The definition of what counts as a "subsoil plots of federal significance" has partially been laid out in the amendments to the Subsoil Law, but this part of the new regime is still a work in progress. Currently the definition includes:
i) subsoil plots containing deposits and showings of uranium, diamonds, high purity quartz, the yttrium group of rare earths, nickel, cobalt, tantalum, niobium, beryllium, lithium, or the platinum group of metals (irrespective of the size of the deposits);
ii) subsoil plots containing recoverable oil reserves above 70m tonnes, gas reserves above 50bn cubic meters, hard rock gold reserves above 50 tonnes and copper reserves above 500,000 tonnes;
iii) subsoil plots located in the inland sea waters, territorial sea waters, or on the continental shelf of the Russian Federation; and
iv) subsoil plots that can only be developed using land classed as defence and security land.
What is still missing is a definitive subsoil plots of federal significance list. The Federal Agency for Subsoil Use is in charge of drawing up the list, but it is not ready yet. However, the Ministry for Natural Resources has previously published a list of undistributed deposits that are considered strategic, which were defined by using the same criteria as the new amendments so it is already possible to have a good guess at what is for sale and what is not. But this list only covered the undistributed deposits - 10 oil fields, 24 gas fields, five copper and one gold deposit - and didn't mention those that already belong to Russian companies and the state.
On top of the restrictions already mentioned, assets on Russia's continental shelf come in for an even harsher regime, where the state carves out a special role for itself.
According to the amendments on the Subsoil law assets on the continental shelf, such as the island of Sakhalin, only companies that are at least 50% controlled by the state can own these assets. This restriction has caused a wail of complaint not only from the foreign investors, but also Russia's leading domestic companies, who point out that they lack the technology, equipment and funds needed to develop massive oil and gas resources on the shelf on their own. They have to partner with foreigners if they are get the oil and gas out of the ground in these places. "But the law doesn't prohibit foreign investors from establishing joint ventures with Russian state controlled companies. As the latest trend in the oil and gas industry reveals, in order to succeed in doing business in Russia, Western majors have to find the right Russian state-controlled partner. In this respect, the amendments don't seem to drastically change the rules of the game in the oil and gas sector but serve to clarify them," says Frolov.
Lay of the land
So far none of these changes make things much worse and to a degree they actually improve the investment environment by clarifying the rules of the game. The worst that can be said of the Kremlin is that it's not doing anything that the other major powers are doing.
However, the one place where the new laws have clearly made things worse is with geological exploration. Since the collapse of the Soviet Union, both Russian and foreign investors have been reluctant to invest in geological exploration as exploration licenses effectively carried no guaranteed conversion rights into a production licence once a commercial discovery had been made. The safest way to proceed has been to acquiring licences to deposits already recorded in the state register of reserves in Soviet times: if another company pulls strings to get the production license then at least the company has not lost any money on prospecting.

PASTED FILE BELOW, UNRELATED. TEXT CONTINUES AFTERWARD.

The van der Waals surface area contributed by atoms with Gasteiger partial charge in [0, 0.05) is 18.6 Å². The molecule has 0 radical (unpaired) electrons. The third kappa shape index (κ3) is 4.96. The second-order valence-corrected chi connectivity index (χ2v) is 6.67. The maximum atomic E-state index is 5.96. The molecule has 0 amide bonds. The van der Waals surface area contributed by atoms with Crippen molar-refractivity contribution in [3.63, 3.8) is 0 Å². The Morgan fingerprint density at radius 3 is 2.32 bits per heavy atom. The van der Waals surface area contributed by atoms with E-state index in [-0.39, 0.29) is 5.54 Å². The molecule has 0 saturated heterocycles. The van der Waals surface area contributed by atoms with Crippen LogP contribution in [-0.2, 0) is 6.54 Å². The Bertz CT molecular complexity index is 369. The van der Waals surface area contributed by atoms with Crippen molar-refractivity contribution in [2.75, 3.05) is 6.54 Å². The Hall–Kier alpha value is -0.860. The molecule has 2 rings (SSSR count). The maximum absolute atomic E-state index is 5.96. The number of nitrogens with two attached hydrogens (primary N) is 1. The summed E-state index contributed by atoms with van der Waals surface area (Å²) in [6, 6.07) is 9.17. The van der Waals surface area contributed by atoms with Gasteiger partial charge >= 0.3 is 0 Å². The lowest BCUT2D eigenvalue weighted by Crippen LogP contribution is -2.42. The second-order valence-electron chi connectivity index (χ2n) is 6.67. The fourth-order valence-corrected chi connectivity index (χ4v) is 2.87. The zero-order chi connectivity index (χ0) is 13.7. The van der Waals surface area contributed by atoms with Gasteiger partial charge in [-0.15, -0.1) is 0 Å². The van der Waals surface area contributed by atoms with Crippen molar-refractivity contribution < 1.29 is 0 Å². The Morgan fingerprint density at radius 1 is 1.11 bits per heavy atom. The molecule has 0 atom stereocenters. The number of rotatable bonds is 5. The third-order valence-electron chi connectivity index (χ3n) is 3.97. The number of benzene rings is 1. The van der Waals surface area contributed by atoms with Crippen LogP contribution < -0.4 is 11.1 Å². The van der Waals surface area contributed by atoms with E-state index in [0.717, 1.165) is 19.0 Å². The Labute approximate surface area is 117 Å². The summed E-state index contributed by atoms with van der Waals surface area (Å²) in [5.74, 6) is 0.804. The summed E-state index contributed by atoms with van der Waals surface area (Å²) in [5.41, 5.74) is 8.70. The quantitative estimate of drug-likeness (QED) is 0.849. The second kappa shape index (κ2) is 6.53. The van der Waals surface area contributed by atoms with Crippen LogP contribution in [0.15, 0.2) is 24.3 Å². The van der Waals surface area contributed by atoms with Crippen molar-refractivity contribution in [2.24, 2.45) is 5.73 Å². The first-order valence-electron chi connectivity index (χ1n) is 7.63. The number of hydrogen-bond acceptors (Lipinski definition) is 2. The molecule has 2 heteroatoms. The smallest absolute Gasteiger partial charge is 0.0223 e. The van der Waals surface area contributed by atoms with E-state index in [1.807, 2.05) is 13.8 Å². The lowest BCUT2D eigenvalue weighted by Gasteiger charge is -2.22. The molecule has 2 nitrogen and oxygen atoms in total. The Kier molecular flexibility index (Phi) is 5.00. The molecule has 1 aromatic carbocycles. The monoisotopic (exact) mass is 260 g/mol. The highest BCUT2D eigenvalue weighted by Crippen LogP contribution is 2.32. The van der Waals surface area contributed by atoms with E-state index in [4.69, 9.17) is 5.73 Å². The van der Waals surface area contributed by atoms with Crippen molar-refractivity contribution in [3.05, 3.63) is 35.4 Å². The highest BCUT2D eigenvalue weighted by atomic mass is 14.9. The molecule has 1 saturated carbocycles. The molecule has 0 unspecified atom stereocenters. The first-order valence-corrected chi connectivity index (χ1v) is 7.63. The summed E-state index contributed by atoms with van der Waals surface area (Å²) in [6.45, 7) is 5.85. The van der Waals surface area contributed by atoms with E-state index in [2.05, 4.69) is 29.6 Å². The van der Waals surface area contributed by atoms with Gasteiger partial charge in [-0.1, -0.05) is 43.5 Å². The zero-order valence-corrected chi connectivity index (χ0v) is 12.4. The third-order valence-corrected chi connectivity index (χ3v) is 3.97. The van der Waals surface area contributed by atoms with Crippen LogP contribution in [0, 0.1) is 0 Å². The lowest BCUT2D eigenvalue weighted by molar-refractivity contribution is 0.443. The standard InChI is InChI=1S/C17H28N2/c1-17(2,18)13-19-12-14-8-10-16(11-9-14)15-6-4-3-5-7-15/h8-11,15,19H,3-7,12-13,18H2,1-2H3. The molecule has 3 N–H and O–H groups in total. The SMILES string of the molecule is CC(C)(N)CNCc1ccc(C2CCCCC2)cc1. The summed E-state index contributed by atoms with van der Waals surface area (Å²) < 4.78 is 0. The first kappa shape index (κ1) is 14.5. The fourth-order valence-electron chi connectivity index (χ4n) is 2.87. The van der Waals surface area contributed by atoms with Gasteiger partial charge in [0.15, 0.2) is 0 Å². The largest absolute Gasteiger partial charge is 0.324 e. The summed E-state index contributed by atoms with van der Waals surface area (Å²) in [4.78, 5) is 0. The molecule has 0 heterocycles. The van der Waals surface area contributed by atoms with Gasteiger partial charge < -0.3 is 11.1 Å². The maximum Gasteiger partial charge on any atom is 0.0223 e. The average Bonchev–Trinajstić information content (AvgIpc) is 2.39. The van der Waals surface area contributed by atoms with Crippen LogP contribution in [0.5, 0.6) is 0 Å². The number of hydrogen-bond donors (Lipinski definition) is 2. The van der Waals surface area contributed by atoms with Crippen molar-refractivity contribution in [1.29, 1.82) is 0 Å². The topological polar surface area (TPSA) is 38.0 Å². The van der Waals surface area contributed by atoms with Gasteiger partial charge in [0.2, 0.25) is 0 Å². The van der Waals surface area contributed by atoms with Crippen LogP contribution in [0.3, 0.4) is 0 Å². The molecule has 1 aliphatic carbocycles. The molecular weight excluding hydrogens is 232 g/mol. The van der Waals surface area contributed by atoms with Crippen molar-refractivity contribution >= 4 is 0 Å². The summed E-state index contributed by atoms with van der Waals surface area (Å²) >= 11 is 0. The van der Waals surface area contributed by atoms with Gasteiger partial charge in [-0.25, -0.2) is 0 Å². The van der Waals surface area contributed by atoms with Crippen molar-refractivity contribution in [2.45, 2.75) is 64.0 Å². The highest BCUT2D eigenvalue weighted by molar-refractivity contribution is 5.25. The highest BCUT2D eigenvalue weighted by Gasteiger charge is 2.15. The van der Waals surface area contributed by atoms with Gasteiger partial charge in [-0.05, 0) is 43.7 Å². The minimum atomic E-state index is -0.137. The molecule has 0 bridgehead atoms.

The upshot is little exploration work has been done over the last 17 years. The Soviets explored western Siberia pretty thoroughly and started production on many of the biggest fields. However, as this produced more than enough oil little prospecting was done in eastern Siberia, which has a very similar geology and is widely believed to contain rich oil deposits. Just no one has been to look yet.
The lack of exploration will only exacerbate the recent trend of falling oil production in Russia. Most of the Soviet-era fields currently being exploited are either mature or already in decline. Heavy investment is needed simply to maintain current production levels, while demand for oil is rising all the time. The decrease can't be offset by production at the new oil fields coming on stream. The International Energy Agency's World Outlook 2007 says that even in the best-case scenario growth of the oil production in Russia might stall in 2010 to 2012 and is not likely to resume until 2015.
The exploration issue was tackled as part of the amendments to the subsoil law, but lawyers believe the Kremlin fluffed it and if anything will reduce the amount of foreign investment going into exploration. According to the amendments to the subsoil law, if a foreign investor with an exploration license finds a deposit that counts as a "federally significant," the government withholds the right to refuse a production license. And if a foreign company found the same deposit with a combined license for geological survey, exploration and production then the government may decide to terminate the license on national security grounds. The only solace for the investor is that in both cases the government promises to pay for the cost of all the work done during the prospecting, plus a little something extra as a reward. But these are hardly terms to bring in the big boys who will only work if they believe they can have a share of big finds.
Still, the bottom line is that these new rules won't actually change the status quo that emerged from Putin's eight years as president; a delicate balance between the interests of the state and the private companies in these sectors. "The key take away is that the new law has is no outright prohibition on foreign companies owning stakes in strategic companies; what the law has done is given the power to block or let the deal go ahead on a case by case basis. What the strategic law definitely does do is encourage foreign investors to think strategically," says Frolov.